IOWA CITY, IA – SEPTEMBER 10: Fans cheer as the Iowa Hawkeyes face the Iowa State Cyclones on September 10, 2016 at Kinnick Stadium in Iowa City, Iowa. (Photo by Matthew Holst/Getty Images)

Few moves made by Jim Delany and the Big Ten have been as panned as the announcement this fall to begin scheduling Friday night football games beginning in 2017. Coaches hate it, fans that travel from afar abhor it, and social media roasted the conference for this move.

Now it appears one state legislator in Iowa is taking on the Big Ten in the only way he possibly can — introducing legislation to stop Iowa-based schools from hosting (or participating in) Friday night college football games.

This means Iowa State and the University of Iowa would be equally held to account here, but it is clear from the Hawkeye-loving legislator’s point of view this is all about telling the Big Ten “enough, is enough.”

The bill is rather simple on it own, composed of a whole two paragraphs that look very similar to each other in their wording. So, here is how the legislation is actually worded:

Prohibit the institutions of higher education under its control from scheduling during their regular intercollegiate sports calendar any intercollegiate football game to occur on a Friday. 

What may need some clarifying for this actually to be fully considered is the language of “scheduling.” That’s because it makes it seem as if there can’t be any Friday games period — home or away. That seems to step over the bounds of what the Iowa state legislature can do.

However, if it is meant legally to mean scheduling home games, the state has the right to dictate those terms since both Iowa State, the University of Iowa, and Northern Iowa all receive state funding for athletic endeavors.

On the surface, this may seem like a trivial thing, but for many in the Midwest, getting to a college football game is a journey. That’s especially true in farm-based societies like most of the Big Ten. There are real world consequences that could hurt the bottom line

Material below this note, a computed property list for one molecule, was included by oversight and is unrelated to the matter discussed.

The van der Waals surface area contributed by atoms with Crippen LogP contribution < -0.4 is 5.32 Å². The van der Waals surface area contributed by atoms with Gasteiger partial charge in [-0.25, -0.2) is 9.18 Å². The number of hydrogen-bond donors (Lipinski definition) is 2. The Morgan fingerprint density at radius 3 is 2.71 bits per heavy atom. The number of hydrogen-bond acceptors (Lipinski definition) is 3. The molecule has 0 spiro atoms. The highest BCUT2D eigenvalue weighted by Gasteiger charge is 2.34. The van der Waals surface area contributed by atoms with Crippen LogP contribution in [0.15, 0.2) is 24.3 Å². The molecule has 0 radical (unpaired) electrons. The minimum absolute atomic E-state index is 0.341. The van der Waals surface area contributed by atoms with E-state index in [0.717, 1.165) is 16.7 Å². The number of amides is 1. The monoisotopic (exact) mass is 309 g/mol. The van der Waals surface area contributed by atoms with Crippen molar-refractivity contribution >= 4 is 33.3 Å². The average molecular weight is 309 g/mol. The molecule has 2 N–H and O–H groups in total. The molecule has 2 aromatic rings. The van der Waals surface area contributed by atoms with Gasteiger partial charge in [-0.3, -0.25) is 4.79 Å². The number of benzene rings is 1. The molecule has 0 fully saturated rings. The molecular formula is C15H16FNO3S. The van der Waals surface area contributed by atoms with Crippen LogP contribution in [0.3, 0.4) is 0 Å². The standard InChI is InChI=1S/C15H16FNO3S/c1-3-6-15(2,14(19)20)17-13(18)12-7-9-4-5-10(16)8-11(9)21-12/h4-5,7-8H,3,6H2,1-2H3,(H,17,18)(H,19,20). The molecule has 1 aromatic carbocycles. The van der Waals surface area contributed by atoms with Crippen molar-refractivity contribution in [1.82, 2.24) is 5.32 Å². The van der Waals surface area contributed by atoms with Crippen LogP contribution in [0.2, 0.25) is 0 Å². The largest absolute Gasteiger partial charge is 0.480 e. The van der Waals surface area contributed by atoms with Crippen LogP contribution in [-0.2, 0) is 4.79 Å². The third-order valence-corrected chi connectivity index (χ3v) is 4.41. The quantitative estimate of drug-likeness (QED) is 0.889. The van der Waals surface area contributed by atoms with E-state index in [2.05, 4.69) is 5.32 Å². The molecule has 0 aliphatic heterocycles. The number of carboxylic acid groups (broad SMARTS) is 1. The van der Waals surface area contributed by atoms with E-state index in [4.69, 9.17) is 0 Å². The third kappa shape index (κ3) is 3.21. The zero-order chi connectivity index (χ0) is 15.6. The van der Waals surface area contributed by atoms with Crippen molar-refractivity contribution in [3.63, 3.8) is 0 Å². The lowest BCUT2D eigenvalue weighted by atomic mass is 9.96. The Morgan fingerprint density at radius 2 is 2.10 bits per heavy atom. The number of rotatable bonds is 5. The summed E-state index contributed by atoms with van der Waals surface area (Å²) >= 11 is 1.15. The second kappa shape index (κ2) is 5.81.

In the end, it appears this legislation is directly aimed at the Big Ten’s idea of adding Friday night football games. Michigan and Penn State have already said no, with Penn State saying it wouldn’t play host to games and Michigan simply declining to participate at all.

Other schools like Wisconsin have limited their participation to any point before Labor Day, and should this legislation pass, Iowa would join the chorus of Big Ten teams to say no to the idea already in progress.

With six weeks of programming to fill, the options are certainly slim for Delany and his new television deal that will be in place this upcoming season.

Perhaps the fan and high school football have a fighting chance to win out over the juggernaut that is the multi-million (or billion) dollar TV deals that run college football today.

[SB Nation]

About Andrew Coppens

Andy is a contributor to The Comeback as well as Publisher of Big Ten site talking10. He also is a member of the FWAA and has been covering college sports since 2011. Andy is an avid soccer fan and runs the Celtic FC site The Celtic Bhoys. If he's not writing about sports, you can find him enjoying them in front of the TV with a good beer!